The Economy

U.S. Job Growth Falls to 151,000 in August

The latest jobs report increases the odds the Federal Reserve will defer any interest rate hike until no sooner than December.
Matthew HellerSeptember 6, 2016

U.S. employment growth cooled off in August after two straight months of strong gains, dimming the prospects that the Federal Reserve will raise interest rates this month.

The Labor Department said hiring rose by 151,000 jobs last month, sharply down from an upwardly revised 275,000 increase in July and a 271,000 gain in June. The unemployment rate was unchanged at 4.9%, roughly half of what it was seven years ago, and wage gains were modest.

Over the past several years, the government’s initial August hiring estimates have been weak only to be subsequently revised higher. But The Wall Street Journal said last month’s report “reinforced market expectations that the Federal Reserve will push off a rate increase until December at the earliest.”

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“It confirms that the economy is performing well, but does not provide the threat of overheating that might have caused an interest-rate increase sooner rather than later,” Carl R. Tannenbaum, chief economist at Northern Trust, told The New York Times.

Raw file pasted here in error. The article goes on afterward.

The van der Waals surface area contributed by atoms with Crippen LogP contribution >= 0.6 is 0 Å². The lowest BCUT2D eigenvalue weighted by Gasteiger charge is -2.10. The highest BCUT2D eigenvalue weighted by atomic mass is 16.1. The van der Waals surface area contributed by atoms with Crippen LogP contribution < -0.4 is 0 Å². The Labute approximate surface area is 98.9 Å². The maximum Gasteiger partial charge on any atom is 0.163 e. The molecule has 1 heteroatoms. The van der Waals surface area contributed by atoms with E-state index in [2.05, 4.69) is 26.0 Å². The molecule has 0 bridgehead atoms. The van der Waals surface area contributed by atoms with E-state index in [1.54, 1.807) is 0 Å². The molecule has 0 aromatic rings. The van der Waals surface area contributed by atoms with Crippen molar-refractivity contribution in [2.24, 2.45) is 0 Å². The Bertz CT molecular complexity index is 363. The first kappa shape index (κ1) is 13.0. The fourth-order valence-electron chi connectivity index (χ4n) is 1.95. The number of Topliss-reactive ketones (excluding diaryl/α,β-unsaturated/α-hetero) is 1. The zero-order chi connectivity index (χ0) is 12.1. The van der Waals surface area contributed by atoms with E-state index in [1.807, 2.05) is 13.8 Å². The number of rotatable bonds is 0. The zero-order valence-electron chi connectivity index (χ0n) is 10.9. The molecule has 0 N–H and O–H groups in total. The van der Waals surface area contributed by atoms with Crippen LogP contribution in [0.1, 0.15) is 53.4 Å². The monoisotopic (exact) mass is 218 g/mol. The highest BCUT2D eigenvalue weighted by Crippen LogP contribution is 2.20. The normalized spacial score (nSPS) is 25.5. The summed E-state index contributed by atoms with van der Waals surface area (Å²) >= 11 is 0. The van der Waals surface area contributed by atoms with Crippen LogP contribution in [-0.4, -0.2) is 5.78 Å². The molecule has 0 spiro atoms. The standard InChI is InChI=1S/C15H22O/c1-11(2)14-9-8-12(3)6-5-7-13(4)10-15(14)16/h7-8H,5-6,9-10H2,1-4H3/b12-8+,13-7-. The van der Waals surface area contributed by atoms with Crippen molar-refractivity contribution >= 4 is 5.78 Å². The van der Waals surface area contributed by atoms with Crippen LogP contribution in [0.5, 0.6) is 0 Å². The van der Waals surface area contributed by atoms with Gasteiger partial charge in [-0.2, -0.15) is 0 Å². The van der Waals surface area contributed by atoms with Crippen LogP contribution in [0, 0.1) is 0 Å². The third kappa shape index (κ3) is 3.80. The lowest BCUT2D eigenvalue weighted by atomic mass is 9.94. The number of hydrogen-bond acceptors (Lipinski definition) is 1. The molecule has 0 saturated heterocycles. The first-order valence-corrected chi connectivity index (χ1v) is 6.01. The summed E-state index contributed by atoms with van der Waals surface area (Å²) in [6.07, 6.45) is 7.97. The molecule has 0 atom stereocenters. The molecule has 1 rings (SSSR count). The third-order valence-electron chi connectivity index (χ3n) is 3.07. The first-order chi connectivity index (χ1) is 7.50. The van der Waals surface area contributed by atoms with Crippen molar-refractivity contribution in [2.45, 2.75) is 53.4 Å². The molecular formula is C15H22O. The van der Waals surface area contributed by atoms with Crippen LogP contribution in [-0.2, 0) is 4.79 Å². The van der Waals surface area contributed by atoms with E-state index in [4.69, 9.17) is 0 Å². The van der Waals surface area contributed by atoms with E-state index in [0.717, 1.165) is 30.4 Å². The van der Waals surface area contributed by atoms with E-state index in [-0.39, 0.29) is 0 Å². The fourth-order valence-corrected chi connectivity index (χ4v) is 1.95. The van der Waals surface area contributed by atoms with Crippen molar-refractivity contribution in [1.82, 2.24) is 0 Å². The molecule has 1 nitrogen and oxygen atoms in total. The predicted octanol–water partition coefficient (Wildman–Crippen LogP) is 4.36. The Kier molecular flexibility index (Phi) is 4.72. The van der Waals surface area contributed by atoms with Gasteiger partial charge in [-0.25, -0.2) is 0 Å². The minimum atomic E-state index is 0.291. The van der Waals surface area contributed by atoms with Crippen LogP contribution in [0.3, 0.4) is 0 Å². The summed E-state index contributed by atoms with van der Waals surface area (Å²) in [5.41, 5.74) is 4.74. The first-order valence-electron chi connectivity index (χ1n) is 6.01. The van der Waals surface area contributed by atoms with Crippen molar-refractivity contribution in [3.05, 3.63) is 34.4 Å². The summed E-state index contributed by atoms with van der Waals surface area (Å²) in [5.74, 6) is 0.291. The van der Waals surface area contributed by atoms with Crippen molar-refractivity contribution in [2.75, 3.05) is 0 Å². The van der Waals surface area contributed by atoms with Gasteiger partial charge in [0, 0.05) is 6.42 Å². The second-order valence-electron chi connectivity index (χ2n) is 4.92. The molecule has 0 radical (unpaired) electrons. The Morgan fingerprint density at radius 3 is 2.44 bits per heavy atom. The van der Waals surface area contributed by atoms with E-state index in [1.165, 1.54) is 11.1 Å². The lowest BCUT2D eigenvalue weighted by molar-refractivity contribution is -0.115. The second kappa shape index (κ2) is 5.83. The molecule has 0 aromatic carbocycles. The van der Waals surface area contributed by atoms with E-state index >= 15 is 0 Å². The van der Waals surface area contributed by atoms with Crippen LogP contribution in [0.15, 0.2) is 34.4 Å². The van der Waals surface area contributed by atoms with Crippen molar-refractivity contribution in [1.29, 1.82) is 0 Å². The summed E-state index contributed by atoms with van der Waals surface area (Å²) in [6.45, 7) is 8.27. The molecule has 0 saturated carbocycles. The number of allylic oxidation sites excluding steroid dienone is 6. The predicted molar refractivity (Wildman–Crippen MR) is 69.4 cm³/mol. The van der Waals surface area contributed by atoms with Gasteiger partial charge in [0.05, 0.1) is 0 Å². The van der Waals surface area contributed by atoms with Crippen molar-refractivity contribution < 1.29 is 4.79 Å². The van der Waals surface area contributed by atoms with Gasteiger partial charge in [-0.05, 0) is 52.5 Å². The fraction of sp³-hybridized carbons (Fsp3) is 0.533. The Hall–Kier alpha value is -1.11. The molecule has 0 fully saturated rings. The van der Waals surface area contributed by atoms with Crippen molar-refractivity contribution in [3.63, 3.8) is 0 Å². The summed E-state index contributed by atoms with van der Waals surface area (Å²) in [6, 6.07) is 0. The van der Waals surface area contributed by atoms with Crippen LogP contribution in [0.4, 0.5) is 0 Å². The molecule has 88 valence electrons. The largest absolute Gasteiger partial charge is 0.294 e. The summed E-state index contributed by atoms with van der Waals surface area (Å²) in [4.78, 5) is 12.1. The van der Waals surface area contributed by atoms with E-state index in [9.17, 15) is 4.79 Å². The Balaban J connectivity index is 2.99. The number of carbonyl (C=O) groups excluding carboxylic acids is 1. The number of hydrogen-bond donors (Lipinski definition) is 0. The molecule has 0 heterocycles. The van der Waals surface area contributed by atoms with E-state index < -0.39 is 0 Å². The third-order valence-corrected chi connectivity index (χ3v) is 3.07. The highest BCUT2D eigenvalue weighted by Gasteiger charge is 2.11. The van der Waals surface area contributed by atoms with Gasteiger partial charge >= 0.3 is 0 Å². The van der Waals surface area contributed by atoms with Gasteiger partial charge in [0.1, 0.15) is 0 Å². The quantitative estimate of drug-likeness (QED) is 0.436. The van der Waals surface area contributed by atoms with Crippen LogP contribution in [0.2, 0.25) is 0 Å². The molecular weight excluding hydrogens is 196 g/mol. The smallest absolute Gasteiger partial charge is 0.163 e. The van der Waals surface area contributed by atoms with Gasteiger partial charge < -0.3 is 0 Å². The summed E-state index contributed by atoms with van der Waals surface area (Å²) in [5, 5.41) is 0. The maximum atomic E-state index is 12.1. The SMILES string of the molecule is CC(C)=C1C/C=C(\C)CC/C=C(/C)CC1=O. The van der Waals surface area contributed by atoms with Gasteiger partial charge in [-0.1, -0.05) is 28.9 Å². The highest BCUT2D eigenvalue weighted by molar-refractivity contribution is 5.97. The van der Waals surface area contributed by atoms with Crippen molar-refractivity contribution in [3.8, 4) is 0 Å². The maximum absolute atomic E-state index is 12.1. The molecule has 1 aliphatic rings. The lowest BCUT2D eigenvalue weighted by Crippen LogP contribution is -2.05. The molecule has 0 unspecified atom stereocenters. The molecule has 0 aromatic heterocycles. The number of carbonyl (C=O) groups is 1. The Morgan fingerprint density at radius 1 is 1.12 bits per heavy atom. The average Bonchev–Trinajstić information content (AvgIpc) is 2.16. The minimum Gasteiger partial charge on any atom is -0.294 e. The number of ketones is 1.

Central bank officials meet Sept. 20-21 to discuss raising rates for the first time since December. According to Fed Chair Janet Yellen, the economy needs to create just under 100,000 jobs a month to keep up with population growth, and employers have added jobs at a monthly pace of 182,000 so far this year.

Payrolls are growing at “double the rate needed to keep pace with growth in the working-age population,” Federal Reserve Bank of Richmond President Jeffrey Lacker said Friday. “Unless employment growth slows significantly in the months ahead, it will continue to push our benchmark interest rates up.”

Financial markets on Friday were pricing in a roughly 21% chance of a rate hike this month and a 54.2% probability in December, according to CME Fedwatch. “The labor market remains strong enough to support a rate hike in December,” John Silvia, chief economist at Wells Fargo Securities in Charlotte, N.C., told Reuters.

Average hourly earnings for private-sector workers rose 0.1% last month and 2.4% from a year earlier in August — a slowdown from July’s 2.7% annual gain, which was the best in seven years.